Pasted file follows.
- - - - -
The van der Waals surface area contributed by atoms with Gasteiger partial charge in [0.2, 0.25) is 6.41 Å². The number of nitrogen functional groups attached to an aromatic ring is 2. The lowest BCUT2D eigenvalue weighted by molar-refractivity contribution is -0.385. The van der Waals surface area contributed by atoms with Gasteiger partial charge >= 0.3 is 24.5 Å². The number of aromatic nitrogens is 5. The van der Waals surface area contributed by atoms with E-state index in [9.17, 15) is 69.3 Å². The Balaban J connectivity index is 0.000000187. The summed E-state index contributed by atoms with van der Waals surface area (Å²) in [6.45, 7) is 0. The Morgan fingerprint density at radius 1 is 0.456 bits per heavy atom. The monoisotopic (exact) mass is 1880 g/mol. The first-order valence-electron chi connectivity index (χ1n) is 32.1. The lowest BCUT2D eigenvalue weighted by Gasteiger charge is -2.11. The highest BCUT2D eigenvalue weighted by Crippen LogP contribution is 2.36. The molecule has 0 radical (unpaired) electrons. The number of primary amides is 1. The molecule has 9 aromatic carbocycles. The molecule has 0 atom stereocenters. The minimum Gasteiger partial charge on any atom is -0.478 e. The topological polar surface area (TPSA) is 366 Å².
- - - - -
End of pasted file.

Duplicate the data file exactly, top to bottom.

The van der Waals surface area contributed by atoms with Gasteiger partial charge in [0.2, 0.25) is 6.41 Å². The number of nitrogen functional groups attached to an aromatic ring is 2. The lowest BCUT2D eigenvalue weighted by molar-refractivity contribution is -0.385. The van der Waals surface area contributed by atoms with Gasteiger partial charge >= 0.3 is 24.5 Å². The number of aromatic nitrogens is 5. The van der Waals surface area contributed by atoms with E-state index in [9.17, 15) is 69.3 Å². The Balaban J connectivity index is 0.000000187. The summed E-state index contributed by atoms with van der Waals surface area (Å²) in [6.45, 7) is 0. The Morgan fingerprint density at radius 1 is 0.456 bits per heavy atom. The monoisotopic (exact) mass is 1880 g/mol. The first-order valence-electron chi connectivity index (χ1n) is 32.1. The lowest BCUT2D eigenvalue weighted by Gasteiger charge is -2.11. The highest BCUT2D eigenvalue weighted by Crippen LogP contribution is 2.36. The molecule has 0 radical (unpaired) electrons. The number of primary amides is 1. The molecule has 9 aromatic carbocycles. The molecule has 0 atom stereocenters. The minimum Gasteiger partial charge on any atom is -0.478 e. The topological polar surface area (TPSA) is 366 Å².